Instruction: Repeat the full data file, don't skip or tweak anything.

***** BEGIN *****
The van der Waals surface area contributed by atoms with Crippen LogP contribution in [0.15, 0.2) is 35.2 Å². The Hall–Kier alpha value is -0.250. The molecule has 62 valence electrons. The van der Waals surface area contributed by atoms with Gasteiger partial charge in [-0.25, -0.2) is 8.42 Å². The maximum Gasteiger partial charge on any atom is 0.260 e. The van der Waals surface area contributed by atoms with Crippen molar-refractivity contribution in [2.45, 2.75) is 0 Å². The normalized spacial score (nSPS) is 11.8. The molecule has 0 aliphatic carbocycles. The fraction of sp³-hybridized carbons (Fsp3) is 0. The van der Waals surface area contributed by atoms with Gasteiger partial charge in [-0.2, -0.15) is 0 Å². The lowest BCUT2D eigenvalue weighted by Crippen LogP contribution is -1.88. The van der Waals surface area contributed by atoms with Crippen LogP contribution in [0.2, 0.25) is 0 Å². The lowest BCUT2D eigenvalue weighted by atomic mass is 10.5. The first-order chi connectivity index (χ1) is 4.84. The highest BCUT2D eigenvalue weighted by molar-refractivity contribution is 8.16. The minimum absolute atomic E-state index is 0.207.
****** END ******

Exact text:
The van der Waals surface area contributed by atoms with Crippen LogP contribution in [0.15, 0.2) is 35.2 Å². The Hall–Kier alpha value is -0.250. The molecule has 62 valence electrons. The van der Waals surface area contributed by atoms with Gasteiger partial charge in [-0.25, -0.2) is 8.42 Å². The maximum Gasteiger partial charge on any atom is 0.260 e. The van der Waals surface area contributed by atoms with Crippen molar-refractivity contribution in [2.45, 2.75) is 0 Å². The normalized spacial score (nSPS) is 11.8. The molecule has 0 aliphatic carbocycles. The fraction of sp³-hybridized carbons (Fsp3) is 0. The van der Waals surface area contributed by atoms with Gasteiger partial charge in [-0.2, -0.15) is 0 Å². The lowest BCUT2D eigenvalue weighted by Crippen LogP contribution is -1.88. The van der Waals surface area contributed by atoms with Crippen LogP contribution in [0.2, 0.25) is 0 Å². The lowest BCUT2D eigenvalue weighted by atomic mass is 10.5. The first-order chi connectivity index (χ1) is 4.84. The highest BCUT2D eigenvalue weighted by molar-refractivity contribution is 8.16. The minimum absolute atomic E-state index is 0.207.